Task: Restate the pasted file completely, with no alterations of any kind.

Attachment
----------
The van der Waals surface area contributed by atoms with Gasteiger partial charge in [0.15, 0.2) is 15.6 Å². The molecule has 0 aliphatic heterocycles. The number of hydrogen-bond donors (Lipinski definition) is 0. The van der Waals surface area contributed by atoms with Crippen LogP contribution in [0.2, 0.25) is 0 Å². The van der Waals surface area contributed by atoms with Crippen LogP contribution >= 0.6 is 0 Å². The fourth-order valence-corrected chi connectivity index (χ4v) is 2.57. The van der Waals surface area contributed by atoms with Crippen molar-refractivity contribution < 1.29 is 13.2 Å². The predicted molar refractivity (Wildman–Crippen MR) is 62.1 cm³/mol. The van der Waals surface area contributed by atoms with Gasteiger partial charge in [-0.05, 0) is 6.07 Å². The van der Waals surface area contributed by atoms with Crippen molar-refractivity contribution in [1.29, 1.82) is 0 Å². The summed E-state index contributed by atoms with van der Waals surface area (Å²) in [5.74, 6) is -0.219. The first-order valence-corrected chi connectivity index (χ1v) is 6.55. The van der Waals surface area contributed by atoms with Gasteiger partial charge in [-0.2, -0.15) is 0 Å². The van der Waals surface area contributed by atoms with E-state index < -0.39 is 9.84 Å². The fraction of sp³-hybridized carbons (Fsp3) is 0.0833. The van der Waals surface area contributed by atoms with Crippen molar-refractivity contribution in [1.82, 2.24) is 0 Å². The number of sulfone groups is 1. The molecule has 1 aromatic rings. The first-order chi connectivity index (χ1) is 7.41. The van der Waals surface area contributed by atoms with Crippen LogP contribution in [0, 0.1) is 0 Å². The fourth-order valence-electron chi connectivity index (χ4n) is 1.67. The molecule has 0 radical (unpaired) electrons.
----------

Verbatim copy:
The van der Waals surface area contributed by atoms with Gasteiger partial charge in [0.15, 0.2) is 15.6 Å². The molecule has 0 aliphatic heterocycles. The number of hydrogen-bond donors (Lipinski definition) is 0. The van der Waals surface area contributed by atoms with Crippen LogP contribution in [0.2, 0.25) is 0 Å². The van der Waals surface area contributed by atoms with Crippen LogP contribution >= 0.6 is 0 Å². The fourth-order valence-corrected chi connectivity index (χ4v) is 2.57. The van der Waals surface area contributed by atoms with Crippen molar-refractivity contribution < 1.29 is 13.2 Å². The predicted molar refractivity (Wildman–Crippen MR) is 62.1 cm³/mol. The van der Waals surface area contributed by atoms with Gasteiger partial charge in [-0.05, 0) is 6.07 Å². The van der Waals surface area contributed by atoms with Crippen molar-refractivity contribution in [1.29, 1.82) is 0 Å². The summed E-state index contributed by atoms with van der Waals surface area (Å²) in [5.74, 6) is -0.219. The first-order valence-corrected chi connectivity index (χ1v) is 6.55. The van der Waals surface area contributed by atoms with Gasteiger partial charge in [-0.2, -0.15) is 0 Å². The van der Waals surface area contributed by atoms with E-state index < -0.39 is 9.84 Å². The fraction of sp³-hybridized carbons (Fsp3) is 0.0833. The van der Waals surface area contributed by atoms with Crippen molar-refractivity contribution in [1.82, 2.24) is 0 Å². The number of sulfone groups is 1. The molecule has 1 aromatic rings. The first-order chi connectivity index (χ1) is 7.41. The van der Waals surface area contributed by atoms with Crippen LogP contribution in [0, 0.1) is 0 Å². The fourth-order valence-electron chi connectivity index (χ4n) is 1.67. The molecule has 0 radical (unpaired) electrons.